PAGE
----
3. Role Models

Role models tend to have stable emotions and be high in openness to experience, agreeableness, conscientiousness and extraversion.

This means they are friendly, hard-working, outgoing and curious.

Others naturally looked up to them because of their positive personality traits.

Professor Amaral said:

“These are people who are dependable and open to new ideas.

These are good people to be in charge of things.

In fact, life is easier if you have more dealings with role models.”

People are more likely to fit into the role model category as they get older.

Women are also more likely to fall into this category.

4. Self-centred

Self-centred people are extraverted but low in openness, agreeableness and conscientiousness.

Teenage boys are particularly likely to be self-centred, Professor Amaral said:

“We know teen boys behave in self-centered ways.

If the data were correct and sifted for demographics, they would they turn out to be the biggest cluster of people.”

People tend to get less self-centred with age.

The results come from a survey of over 1.5 million people worldwide.

All were given standard tests of the five major factors of personality: neuroticism, agreeableness, conscientiousness, extraversion and openness to experience.

The results showed that many — although not all — people tend to cluster around these four types.

Change is also possible between the groups, Professor Amaral said:

“When we look at large groups of people, it’s clear there are trends, that some people may be changing some of these characteristics over time.

This could be a subject of future research.”

The study was published in the journal Nature Human Behaviour (Gerlach et al., 2018).

This Personality Type Is Most Likely To Cheat

Between 40 percent and 76 percent of people cheat on their partners over the course of their relationship.

Between 40 percent and 76 percent of people cheat on their partners over the course of their relationship.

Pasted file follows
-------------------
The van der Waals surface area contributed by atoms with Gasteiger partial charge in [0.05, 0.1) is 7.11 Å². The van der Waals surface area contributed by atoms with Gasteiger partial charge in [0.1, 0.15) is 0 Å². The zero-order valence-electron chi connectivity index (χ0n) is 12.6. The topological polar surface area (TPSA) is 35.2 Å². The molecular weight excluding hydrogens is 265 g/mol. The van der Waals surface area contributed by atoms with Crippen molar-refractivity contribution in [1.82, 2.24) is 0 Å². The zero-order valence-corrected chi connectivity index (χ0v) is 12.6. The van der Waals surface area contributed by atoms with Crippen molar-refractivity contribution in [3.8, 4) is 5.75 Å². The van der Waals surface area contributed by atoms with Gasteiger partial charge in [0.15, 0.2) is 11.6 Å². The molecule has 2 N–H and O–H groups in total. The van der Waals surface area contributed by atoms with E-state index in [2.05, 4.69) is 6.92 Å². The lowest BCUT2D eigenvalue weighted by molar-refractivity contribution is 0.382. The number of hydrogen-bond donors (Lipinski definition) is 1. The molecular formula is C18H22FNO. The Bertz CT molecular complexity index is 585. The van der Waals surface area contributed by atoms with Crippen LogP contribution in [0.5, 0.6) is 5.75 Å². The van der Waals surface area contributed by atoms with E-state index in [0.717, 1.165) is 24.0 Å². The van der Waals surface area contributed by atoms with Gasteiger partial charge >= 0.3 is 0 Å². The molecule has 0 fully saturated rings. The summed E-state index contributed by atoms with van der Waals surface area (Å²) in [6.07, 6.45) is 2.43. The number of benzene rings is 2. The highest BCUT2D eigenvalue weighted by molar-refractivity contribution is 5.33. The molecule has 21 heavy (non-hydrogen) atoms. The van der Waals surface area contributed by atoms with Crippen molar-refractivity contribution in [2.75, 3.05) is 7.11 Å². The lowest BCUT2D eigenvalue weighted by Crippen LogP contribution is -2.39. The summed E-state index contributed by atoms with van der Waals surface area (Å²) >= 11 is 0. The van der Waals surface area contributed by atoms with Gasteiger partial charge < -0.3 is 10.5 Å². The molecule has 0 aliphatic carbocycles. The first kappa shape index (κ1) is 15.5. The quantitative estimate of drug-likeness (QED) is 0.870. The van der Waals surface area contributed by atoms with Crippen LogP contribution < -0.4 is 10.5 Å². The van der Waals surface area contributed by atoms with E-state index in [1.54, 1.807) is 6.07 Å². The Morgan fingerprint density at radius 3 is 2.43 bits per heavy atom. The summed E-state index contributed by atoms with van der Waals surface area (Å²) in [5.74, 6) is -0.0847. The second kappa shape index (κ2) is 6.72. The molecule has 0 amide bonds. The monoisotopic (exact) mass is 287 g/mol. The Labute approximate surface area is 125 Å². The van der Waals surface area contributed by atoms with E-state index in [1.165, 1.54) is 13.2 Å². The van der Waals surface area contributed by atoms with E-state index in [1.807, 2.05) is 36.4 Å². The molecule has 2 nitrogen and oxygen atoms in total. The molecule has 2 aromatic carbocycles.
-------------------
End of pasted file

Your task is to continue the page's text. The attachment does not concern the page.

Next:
Men with performance anxiety and who like to take risks are most likely to cheat, a study finds.

Women, though, tend to cheat if they are dissatisfied with the relationship.

The standard of a man’s relationship does not have much effect on whether he cheats.

Instead, it is a man’s personality that is especially important in whether or not he cheats.

The study supports the stereotype that men who are cheaters will continue to cheat, whatever kind of relationship they are in.

Risk-takers tend to be impulsive and can have problems controlling themselves.

Gambling, drug-taking and aggressive behaviour can all be signs of someone who is a risk-taker.

Cheating is one more way for this type of man to find excitement.

The pattern is different among women, where unhappiness in their current relationship predicts cheating.

In fact, women who are dissatisfied with their relationship were twice as likely to cheat on their partner than those who were satisfied.

The study included almost one thousand men and women in (supposedly) monogamous relationships.

The results showed that 23% of men and 19% of women admitted being unfaithful at some point.

Men’s infidelity was predicted by personality factors like risk-taking.

Professor Milhausen, who led the study, said:

“All kinds of things predict infidelity.

What this study says is that when you put all of those things together, for men, personality characteristics are so strong they bounce everything else out of the model.

For women, in the face of all other variables, it’s still the relationship that is the most important predictor.”

The study was published in the journal Archives of Sexual Behavior (Mark et al., 2011).

The Positive Personality Trait That Increases With Age

The study underlines the surprising resilience of the human mind in the face of life’s tragedies.

The study underlines the surprising resilience of the human mind in the face of life’s tragedies.

People get more optimistic as they get older, research finds.

From the age of 15 until mid-life, people’s optimism tends to increase and remains at a high until they reach their 60s or 70s, when it starts to drop again.

Even health problems, divorce and bereavement fail to dent people’s fundamental optimism.

The study underlines the surprising resilience of the human mind in the face of life’s tragedies.

Dr William Chopik, the study’s first author, said:

“We found that optimism continued to increase throughout young adulthood, seemed to steadily plateau and then decline into older adulthood.

Even people with fairly bad circumstances, who have had tough things happen in their lives, look to their futures and life ahead and felt optimistic.”